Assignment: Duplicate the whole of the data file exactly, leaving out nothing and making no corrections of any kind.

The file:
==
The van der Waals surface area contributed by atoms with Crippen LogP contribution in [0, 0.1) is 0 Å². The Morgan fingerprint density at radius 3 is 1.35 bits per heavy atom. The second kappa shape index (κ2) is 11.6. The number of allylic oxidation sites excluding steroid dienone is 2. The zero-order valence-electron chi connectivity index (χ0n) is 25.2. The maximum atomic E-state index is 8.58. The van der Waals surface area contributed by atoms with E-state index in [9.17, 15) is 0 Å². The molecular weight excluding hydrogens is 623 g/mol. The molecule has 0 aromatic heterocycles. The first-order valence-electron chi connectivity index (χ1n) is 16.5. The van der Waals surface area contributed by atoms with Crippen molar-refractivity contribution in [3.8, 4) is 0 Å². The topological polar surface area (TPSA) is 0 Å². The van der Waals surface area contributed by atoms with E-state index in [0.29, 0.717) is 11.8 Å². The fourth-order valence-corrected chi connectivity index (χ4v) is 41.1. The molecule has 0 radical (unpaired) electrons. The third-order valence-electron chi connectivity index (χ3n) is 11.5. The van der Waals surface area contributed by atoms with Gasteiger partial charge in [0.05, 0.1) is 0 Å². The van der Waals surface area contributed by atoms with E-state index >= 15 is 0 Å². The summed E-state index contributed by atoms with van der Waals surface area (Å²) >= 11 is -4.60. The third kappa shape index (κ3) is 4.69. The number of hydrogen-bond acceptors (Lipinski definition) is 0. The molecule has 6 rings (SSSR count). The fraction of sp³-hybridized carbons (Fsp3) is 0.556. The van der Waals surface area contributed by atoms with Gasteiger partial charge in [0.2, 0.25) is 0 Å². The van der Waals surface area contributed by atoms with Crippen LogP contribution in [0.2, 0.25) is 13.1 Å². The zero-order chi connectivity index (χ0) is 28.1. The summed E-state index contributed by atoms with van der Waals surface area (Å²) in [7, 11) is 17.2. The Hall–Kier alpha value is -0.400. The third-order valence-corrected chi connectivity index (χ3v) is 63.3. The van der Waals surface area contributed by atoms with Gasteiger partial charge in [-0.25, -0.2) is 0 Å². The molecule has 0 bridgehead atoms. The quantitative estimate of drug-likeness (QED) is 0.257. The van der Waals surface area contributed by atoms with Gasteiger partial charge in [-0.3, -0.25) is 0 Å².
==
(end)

The van der Waals surface area contributed by atoms with Crippen LogP contribution in [0, 0.1) is 0 Å². The Morgan fingerprint density at radius 3 is 1.35 bits per heavy atom. The second kappa shape index (κ2) is 11.6. The number of allylic oxidation sites excluding steroid dienone is 2. The zero-order valence-electron chi connectivity index (χ0n) is 25.2. The maximum atomic E-state index is 8.58. The van der Waals surface area contributed by atoms with E-state index in [9.17, 15) is 0 Å². The molecular weight excluding hydrogens is 623 g/mol. The molecule has 0 aromatic heterocycles. The first-order valence-electron chi connectivity index (χ1n) is 16.5. The van der Waals surface area contributed by atoms with Crippen molar-refractivity contribution in [3.8, 4) is 0 Å². The topological polar surface area (TPSA) is 0 Å². The van der Waals surface area contributed by atoms with E-state index in [0.29, 0.717) is 11.8 Å². The fourth-order valence-corrected chi connectivity index (χ4v) is 41.1. The molecule has 0 radical (unpaired) electrons. The third-order valence-electron chi connectivity index (χ3n) is 11.5. The van der Waals surface area contributed by atoms with Gasteiger partial charge in [0.05, 0.1) is 0 Å². The van der Waals surface area contributed by atoms with E-state index >= 15 is 0 Å². The summed E-state index contributed by atoms with van der Waals surface area (Å²) >= 11 is -4.60. The third kappa shape index (κ3) is 4.69. The number of hydrogen-bond acceptors (Lipinski definition) is 0. The molecule has 6 rings (SSSR count). The fraction of sp³-hybridized carbons (Fsp3) is 0.556. The van der Waals surface area contributed by atoms with Gasteiger partial charge in [0.2, 0.25) is 0 Å². The van der Waals surface area contributed by atoms with Crippen LogP contribution in [0.2, 0.25) is 13.1 Å². The zero-order chi connectivity index (χ0) is 28.1. The summed E-state index contributed by atoms with van der Waals surface area (Å²) in [7, 11) is 17.2. The Hall–Kier alpha value is -0.400. The third-order valence-corrected chi connectivity index (χ3v) is 63.3. The van der Waals surface area contributed by atoms with Gasteiger partial charge in [-0.25, -0.2) is 0 Å². The molecule has 0 bridgehead atoms. The quantitative estimate of drug-likeness (QED) is 0.257. The van der Waals surface area contributed by atoms with Gasteiger partial charge in [-0.3, -0.25) is 0 Å².